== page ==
SuperFurryAnimal said:

You stated this..

"I think taking life into your own hands is brave as hell.

If u are bored by this thing we call life.....suicide is a very real option.

No more drama."

I kinda agree with Furry on this.

It reads as if Graycap is saying suicide is ok and there is nothing wrong with it. If u are bored by this thing we call life....suicide is a very real option.


I understand the very literal part of using the words bored and very real option. But to me that is more Gray's style than him being a cheerleader or saying it's ok and there's nothing wrong wth it.

Is everyone who commits suicide wrong? Personally, I can't answer that. It really is their life. That does not mean I am for suicide. I am not. But I am also not religious and don't consider it a sin either.

[Edited 6/11/18 7:37am]

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Reply #84 posted 06/11/18 12:50pm

purplefam99

PennyPurple said:



SuperFurryAnimal said:




Graycap23 said:



Where the fuck did u see me cheering on suicide. U are a fucking clown.




You stated this..


"I think taking life into your own hands is brave as hell.


If u are bored by this thing we call life.....suicide is a very real option.


No more drama."




I kinda agree with Furry on this.


It reads as if Graycap is saying suicide is ok and there is nothing wrong with it. If u are bored by this thing we call life....suicide is a very real option.



I kinda agree too penny. Seems kinda like one Pom Pom is in the air. No offense.
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Reply #85 posted 06/12/18 6:51am

poppys

SuperFurryAnimal said:

I will have to leave general discussion because psychic attacks on me are taking place. I don't know where they are coming from?

crysball

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Reply #86 posted 06/12/18 12:22pm

Genesia

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According to one story I read, Kate was 55 and had been dealing with depression for 5 years - and anxiety before that. She was "working closely with her doctors to treat her disease." Her disease? Kate Spade didn't have a "disease" - and therein lies the problem. She had menopause.

Did you know that more women commit suicide between the ages of 45 and 64 than at any other time? And that - not coincidentally - more of them get divorced then, too? Hmmm...let's see...what happens to women between 45 and 64? Oh, yeah - menopause.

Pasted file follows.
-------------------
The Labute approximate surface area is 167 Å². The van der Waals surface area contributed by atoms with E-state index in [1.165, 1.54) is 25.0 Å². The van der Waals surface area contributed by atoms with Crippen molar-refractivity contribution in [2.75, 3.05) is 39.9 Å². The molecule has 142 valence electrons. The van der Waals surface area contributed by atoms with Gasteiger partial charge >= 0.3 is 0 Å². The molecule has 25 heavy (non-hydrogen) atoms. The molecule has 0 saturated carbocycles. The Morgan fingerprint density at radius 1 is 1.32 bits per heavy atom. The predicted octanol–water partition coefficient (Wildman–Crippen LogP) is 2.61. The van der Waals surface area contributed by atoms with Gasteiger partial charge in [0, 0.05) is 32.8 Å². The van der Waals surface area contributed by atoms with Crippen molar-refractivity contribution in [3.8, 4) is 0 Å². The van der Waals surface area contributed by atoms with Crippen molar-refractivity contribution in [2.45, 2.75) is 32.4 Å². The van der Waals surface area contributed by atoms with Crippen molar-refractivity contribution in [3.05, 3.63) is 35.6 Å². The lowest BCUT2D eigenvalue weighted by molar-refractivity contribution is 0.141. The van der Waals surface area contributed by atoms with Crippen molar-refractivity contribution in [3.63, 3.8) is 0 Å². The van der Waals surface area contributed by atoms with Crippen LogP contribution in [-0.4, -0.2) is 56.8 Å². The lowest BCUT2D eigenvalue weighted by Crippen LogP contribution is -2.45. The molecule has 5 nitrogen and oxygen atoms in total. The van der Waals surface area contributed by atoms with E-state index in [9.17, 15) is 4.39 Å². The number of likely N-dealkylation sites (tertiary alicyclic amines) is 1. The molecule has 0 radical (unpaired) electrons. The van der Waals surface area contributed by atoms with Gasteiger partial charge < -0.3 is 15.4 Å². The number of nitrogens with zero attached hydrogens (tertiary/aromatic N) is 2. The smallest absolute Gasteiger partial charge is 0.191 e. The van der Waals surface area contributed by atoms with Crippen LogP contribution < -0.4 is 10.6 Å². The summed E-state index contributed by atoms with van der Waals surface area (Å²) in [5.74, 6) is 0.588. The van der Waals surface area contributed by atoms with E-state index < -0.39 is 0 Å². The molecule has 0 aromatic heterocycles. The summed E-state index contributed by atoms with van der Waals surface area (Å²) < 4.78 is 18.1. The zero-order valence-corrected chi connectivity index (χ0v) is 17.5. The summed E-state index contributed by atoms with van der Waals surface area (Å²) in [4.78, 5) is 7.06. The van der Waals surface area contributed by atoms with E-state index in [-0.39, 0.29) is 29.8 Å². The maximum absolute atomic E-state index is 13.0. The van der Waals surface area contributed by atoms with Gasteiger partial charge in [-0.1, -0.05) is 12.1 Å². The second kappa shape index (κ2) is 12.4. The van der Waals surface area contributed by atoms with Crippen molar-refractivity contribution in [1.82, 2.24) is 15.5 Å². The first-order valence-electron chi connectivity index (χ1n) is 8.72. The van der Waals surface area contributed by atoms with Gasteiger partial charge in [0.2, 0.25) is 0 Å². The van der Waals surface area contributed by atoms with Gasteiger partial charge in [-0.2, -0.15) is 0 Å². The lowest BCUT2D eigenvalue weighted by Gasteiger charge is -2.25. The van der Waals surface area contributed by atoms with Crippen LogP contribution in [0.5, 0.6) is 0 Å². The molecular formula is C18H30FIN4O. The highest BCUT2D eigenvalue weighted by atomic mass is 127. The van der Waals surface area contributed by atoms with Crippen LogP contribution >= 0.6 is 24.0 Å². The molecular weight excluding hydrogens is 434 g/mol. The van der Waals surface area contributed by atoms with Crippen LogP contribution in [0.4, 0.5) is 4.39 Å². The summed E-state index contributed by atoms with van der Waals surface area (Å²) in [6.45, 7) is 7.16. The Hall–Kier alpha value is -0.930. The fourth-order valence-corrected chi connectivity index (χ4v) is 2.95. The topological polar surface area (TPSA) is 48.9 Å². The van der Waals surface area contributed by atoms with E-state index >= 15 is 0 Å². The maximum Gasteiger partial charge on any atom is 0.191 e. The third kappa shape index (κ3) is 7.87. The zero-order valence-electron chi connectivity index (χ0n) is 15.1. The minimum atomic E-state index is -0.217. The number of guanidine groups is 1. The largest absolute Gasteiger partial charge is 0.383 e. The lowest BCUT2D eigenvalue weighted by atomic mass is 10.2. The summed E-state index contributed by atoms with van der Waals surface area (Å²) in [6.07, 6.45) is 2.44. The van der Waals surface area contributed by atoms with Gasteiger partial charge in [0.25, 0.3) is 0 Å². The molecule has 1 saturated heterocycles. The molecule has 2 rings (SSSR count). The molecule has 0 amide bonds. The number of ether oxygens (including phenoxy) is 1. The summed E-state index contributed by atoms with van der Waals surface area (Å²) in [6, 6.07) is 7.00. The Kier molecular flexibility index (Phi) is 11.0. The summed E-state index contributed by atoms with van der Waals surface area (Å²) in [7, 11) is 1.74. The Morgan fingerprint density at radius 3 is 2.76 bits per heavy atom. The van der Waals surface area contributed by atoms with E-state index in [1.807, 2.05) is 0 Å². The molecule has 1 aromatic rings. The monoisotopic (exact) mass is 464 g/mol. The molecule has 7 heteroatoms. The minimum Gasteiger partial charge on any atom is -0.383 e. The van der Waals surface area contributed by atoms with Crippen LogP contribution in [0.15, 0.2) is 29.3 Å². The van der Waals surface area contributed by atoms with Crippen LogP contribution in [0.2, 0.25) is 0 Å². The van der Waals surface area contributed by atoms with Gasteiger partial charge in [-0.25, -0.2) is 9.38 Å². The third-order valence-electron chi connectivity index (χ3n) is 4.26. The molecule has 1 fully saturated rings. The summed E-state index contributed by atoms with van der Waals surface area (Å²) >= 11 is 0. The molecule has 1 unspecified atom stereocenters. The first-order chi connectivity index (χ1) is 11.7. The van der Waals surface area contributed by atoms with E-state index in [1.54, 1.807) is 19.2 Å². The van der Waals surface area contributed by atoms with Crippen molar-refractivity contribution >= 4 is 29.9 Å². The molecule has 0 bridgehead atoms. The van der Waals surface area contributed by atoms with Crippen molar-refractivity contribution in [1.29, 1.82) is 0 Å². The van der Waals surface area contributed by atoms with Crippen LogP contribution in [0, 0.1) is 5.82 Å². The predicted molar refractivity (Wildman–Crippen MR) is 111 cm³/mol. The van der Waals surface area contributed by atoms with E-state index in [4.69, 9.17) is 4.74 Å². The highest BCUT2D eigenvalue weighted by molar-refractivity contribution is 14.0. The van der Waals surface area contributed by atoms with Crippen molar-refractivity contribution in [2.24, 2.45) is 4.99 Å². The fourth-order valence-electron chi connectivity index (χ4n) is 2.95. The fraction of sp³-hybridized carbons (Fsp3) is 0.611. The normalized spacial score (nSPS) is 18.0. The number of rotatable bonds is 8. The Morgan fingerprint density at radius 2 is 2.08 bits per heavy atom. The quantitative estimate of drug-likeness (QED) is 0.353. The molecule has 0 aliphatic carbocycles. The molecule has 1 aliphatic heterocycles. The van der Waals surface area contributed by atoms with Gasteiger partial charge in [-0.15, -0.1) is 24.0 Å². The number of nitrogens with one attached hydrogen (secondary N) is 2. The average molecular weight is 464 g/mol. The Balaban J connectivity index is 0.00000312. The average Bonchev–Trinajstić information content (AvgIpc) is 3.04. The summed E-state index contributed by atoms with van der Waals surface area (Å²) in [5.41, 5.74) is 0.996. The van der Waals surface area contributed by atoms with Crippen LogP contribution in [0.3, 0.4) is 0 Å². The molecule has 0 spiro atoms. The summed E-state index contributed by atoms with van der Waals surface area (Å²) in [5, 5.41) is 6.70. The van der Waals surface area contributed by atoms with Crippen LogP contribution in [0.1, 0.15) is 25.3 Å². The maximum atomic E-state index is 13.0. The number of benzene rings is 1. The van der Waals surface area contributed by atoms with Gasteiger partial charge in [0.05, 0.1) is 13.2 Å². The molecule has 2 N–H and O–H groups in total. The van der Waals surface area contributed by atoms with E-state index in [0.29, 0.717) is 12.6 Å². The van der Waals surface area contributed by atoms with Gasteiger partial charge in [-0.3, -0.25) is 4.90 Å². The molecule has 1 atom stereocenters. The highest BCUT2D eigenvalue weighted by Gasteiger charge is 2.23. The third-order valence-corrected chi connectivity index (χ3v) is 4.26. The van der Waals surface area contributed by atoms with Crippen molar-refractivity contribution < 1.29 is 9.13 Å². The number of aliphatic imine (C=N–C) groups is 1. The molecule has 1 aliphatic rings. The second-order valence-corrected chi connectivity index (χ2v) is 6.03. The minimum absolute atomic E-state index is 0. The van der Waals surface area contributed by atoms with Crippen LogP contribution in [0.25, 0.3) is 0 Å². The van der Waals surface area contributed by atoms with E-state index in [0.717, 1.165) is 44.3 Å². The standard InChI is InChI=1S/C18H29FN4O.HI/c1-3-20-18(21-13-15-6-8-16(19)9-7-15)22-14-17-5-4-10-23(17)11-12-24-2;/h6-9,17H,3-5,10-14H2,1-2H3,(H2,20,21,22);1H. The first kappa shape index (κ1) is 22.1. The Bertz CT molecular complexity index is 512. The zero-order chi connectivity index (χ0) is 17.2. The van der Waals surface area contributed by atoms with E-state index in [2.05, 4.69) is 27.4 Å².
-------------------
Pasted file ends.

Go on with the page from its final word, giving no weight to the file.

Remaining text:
Do you know what it feels like when your estrogen level tanks? If you're like me, you feel like you're going to splinter into a million pieces. You have (probably) two hot flashes an hour - day and night. Hot flashes that are preceded by horrible panic attacks and make you feel like you want to rip your own face off. You feel like you might dissolve into tears any second - but you can't because you have a meeting at 2:00 and if you appear crazy, you might lose your job. You can't talk to anyone about how you're feeling because they're all tired of hearing you complain about your hormonal "situation." So you start counting how many Ambiens are in the bottle and fantasizing about driving into the path of a semi because you just can't imagine going on this way for the next 20 years (which is how long it took your grandmother's hot flashes to go away).

I thank my lucky stars every day that I already had an integrative medicine doctor who was able to help me thread this fucking needle. A woman doctor who was willing to prescribe bio-identical progesterone and estrogen and work with me until we got the dosing right - for (let's see...how long has it been now?) eight years. Who knew that an anti-depressant might be helpful to get me out of the pit I was in at that moment, but was not a cure.

And the health crisis will not end when menopausal women "get over it." I just had an appointment with my doctor yesterday. She told me that people ask her when she's going to stop taking hormones. She said, "I tell them I'll stop taking them the day after I decide I'm okay with dying of a heart attack or slipping into dementia." Amen, sister. A-fucking-men. Because that is the future for a lot of women who decide it's better to "go natural" and martyr through the physical and emotional torment. "It's just a few years. I'll be fine." Except that your brain is frying along with the rest of you - and losing your train of thought or forgetting what you went into the next room to get ain't even the half of it.

If only Kate had found a doctor who knew that.

We don’t mourn artists because we knew them. We mourn them because they helped us know ourselves.
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Reply #87 posted 06/12/18 1:03pm

purplefam99

Genesia said:

According to one story I read, Kate was 55 and had been dealing with depression for 5 years - and anxiety before that. She was "working closely with her doctors to treat her disease." Her disease? Kate Spade didn't have a "disease" - and therein lies the problem. She had menopause.